Look sharp – being well-read (or at least appearing well read) is an important part of your conversational kit. If you’ve not picked up a book or downloaded more than a mag onto your Kindle since you were forced to study The Great Gatsby for GCSE, don’t despair. We’re not suggesting you cheat by watching the film of the book and yes, you will have to get your nose into an actual book to gen up, however if you read nothing other than these five books you will be able to converse about literature with the best.
The Narrow Road to the Deep North – Richard Flanagan
They said: ‘Beware Richard Flanagan’s new novel, “The Narrow Road to the Deep North.” His story about a group of Australian POWs during World War II will cast a shadow over your summer and draw you away from friends and family into dark contemplation the way only the most extraordinary books can. Nothing since Cormac McCarthy’s The Road has shaken me like this — all the more so because it’s based on recorded history, rather than apocalyptic speculation.The technique is both dizzying and heartbreaking; an entire life encapsulated in a page or two. “In the end all that was left was the heat and the clouds of rain, and insects and birds and animals and vegetation that neither knew nor cared. Humans are only one of many things and all these things long to live, and the highest form of living is freedom: a man to be a man, a cloud to be a cloud, bamboo to be bamboo.” Elegantly wrought, measured and without an ounce of melodrama, Flanagan’s novel is nothing short of a masterpiece.’ Washington Post.
We said: You might as well start with the book everyone’s talking about and this year’s winner of the Man Booker prize. It will touch your soul and you’ll be rushing home to lock the doors, turn off the mobile and avoid all human contact until you’ve finished it. It’s haunting, harrowing yet a love story that will touch even the most cynical of hearts. Lest we forget indeed.
Gone Girl – Gillian Flynn
The Curious Incident of the Dog in the Night-Time – Mark Haddon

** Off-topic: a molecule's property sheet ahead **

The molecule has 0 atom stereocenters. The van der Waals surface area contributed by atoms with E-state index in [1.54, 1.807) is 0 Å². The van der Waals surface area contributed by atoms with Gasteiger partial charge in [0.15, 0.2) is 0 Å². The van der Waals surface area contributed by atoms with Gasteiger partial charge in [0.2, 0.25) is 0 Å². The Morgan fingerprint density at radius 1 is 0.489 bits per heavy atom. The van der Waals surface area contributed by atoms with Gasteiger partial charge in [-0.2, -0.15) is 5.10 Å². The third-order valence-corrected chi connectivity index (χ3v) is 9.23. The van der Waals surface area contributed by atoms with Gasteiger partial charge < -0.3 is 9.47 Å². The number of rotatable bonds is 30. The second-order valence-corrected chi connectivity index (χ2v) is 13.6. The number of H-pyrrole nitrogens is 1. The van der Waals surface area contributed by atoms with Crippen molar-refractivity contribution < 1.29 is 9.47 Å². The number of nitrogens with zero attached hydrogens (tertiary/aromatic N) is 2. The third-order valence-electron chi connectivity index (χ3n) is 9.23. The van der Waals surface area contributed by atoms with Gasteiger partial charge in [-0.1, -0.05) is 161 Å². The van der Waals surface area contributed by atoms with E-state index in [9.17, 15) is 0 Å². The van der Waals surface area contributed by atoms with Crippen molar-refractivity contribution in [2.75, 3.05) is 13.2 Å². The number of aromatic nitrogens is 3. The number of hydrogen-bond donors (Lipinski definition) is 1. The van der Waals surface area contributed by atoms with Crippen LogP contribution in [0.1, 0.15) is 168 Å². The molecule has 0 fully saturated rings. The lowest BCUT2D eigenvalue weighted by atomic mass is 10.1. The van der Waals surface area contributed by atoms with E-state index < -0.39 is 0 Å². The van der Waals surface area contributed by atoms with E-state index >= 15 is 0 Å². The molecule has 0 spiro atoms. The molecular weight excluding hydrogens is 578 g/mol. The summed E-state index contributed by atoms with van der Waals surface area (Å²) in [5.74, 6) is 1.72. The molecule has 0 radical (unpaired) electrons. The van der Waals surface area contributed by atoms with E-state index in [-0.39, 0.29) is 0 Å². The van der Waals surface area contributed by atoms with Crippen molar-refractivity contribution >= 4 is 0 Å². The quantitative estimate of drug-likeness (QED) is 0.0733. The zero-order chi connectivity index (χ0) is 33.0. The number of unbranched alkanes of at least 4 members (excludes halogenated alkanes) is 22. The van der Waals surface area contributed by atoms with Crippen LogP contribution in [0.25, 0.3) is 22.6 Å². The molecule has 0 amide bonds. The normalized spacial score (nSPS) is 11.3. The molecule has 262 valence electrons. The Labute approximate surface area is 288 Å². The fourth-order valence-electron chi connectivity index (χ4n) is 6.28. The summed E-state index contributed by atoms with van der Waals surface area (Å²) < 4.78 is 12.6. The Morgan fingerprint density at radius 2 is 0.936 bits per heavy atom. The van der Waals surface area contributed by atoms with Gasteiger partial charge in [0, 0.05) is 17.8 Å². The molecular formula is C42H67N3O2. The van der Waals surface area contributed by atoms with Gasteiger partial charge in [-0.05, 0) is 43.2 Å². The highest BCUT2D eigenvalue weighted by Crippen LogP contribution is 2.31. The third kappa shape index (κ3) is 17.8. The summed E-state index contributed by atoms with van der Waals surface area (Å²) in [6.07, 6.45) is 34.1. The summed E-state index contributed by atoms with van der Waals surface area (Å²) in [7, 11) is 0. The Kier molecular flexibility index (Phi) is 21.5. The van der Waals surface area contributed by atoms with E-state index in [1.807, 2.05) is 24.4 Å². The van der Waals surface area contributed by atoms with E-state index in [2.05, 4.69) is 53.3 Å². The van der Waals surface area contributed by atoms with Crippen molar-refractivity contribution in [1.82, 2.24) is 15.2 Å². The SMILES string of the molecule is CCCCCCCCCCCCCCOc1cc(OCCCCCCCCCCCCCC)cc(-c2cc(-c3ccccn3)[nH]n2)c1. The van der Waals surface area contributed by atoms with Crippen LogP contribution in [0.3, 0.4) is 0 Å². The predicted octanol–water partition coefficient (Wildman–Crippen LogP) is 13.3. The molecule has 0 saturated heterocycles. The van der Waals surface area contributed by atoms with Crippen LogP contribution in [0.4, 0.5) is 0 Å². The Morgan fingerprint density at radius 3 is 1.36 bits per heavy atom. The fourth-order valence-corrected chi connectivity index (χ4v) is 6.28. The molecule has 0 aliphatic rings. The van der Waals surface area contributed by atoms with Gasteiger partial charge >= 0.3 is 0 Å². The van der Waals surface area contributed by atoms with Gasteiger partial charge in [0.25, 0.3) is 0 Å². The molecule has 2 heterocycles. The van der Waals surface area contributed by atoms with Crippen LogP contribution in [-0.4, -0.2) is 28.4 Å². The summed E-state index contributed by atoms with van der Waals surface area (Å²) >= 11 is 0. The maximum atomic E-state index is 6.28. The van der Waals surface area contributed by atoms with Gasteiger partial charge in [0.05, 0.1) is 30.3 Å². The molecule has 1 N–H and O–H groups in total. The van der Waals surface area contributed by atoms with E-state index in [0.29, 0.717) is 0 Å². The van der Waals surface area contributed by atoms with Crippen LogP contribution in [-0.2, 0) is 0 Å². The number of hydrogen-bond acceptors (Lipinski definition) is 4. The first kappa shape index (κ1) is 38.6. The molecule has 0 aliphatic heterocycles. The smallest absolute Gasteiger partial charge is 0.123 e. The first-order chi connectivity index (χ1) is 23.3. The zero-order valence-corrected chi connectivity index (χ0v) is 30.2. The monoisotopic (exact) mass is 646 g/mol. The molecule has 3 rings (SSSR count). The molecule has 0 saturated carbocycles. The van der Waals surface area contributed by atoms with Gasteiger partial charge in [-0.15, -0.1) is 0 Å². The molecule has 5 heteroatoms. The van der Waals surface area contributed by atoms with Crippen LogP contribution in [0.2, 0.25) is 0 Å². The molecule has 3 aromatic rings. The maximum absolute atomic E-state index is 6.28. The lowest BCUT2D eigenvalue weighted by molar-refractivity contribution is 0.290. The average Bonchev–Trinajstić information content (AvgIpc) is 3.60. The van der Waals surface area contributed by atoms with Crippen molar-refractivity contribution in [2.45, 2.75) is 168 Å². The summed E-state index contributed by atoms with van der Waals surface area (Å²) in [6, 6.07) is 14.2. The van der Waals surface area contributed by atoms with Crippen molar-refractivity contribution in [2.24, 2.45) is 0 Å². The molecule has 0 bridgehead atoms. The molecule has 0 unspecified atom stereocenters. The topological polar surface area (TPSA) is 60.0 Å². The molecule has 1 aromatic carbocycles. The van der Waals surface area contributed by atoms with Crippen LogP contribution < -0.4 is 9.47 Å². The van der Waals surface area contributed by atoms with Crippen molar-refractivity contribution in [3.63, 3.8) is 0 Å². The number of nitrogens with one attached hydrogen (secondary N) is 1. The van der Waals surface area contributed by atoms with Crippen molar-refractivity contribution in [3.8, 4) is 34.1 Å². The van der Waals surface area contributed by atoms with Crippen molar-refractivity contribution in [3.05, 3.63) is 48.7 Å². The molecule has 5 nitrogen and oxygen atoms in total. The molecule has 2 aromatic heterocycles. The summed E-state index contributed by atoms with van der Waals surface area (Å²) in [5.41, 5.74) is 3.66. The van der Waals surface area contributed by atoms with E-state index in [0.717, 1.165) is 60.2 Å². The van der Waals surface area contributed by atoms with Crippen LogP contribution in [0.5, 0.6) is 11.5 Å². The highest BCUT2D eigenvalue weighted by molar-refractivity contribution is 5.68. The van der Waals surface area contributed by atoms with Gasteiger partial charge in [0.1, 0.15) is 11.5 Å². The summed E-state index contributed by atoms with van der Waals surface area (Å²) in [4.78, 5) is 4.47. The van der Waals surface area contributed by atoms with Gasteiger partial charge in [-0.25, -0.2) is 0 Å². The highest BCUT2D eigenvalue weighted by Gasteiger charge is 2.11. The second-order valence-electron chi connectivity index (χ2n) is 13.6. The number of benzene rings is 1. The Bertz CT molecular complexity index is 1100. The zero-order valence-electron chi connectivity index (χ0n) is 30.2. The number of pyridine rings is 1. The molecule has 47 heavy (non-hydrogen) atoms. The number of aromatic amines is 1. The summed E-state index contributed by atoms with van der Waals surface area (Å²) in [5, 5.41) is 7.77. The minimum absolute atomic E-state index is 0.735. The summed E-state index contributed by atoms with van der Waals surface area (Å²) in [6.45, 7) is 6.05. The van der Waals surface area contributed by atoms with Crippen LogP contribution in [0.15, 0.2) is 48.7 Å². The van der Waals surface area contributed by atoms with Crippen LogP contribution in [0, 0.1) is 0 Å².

They said: ‘ “This will not be a funny book,” says Christopher. “I cannot tell jokes because I do not understand them.” But it is a funny book, as well as a sad one. Christopher’s compulsive noting of mundane facts provides comedy reminiscent of the best of Adrian Mole, especially in his dealings with the police and his special-needs classmates. And Haddon’s inclusion of diagrams, timetables, maps, even maths problems, extends the normal scope of novel-writing and demonstrates the rich idiosyncrasies of the autistic brain. The Curious Incident is published simultaneously for adults and older children; despite its clarity and simplicity, it operates on several levels. I’d love to know what a reader with Asperger’s thinks of this book. I think it’s brilliant.’ The Guardian.
We said: Before this became a West End hit for The National Theatre which has just taken Broadway by storm, this was a novel. And what a novel it is. It’s a murder mystery but forget James Patterson, this is getting deep into the mind of the narrator, Christopher, a boy with Asperger’s Syndrome and it all starts with a dog called Wellington.
Sense and Sensibility – Jane Austen
They said: ‘Marianne Dashwood wears her heart on her sleeve, and when she falls in love with the dashing but unsuitable John Willoughby she ignores her sister Elinor’s warning that her impulsive behaviour leaves her open to gossip and innuendo. Meanwhile Elinor, always sensitive to social convention, is struggling to conceal her own romantic disappointment, even from those closest to her. Through their parallel experience of love—and its threatened loss—the sisters learn that sense must mix with sensibility if they are to find personal happiness in a society where status and money govern the rules of love.’ Good Reads.
We said: She’s one of the original feminists and one of the most widely read novelists ever. So if you’ve not gone there shame on you! Women will not only think you’re smart and well-read but will think you understand women too which is never a bad thing.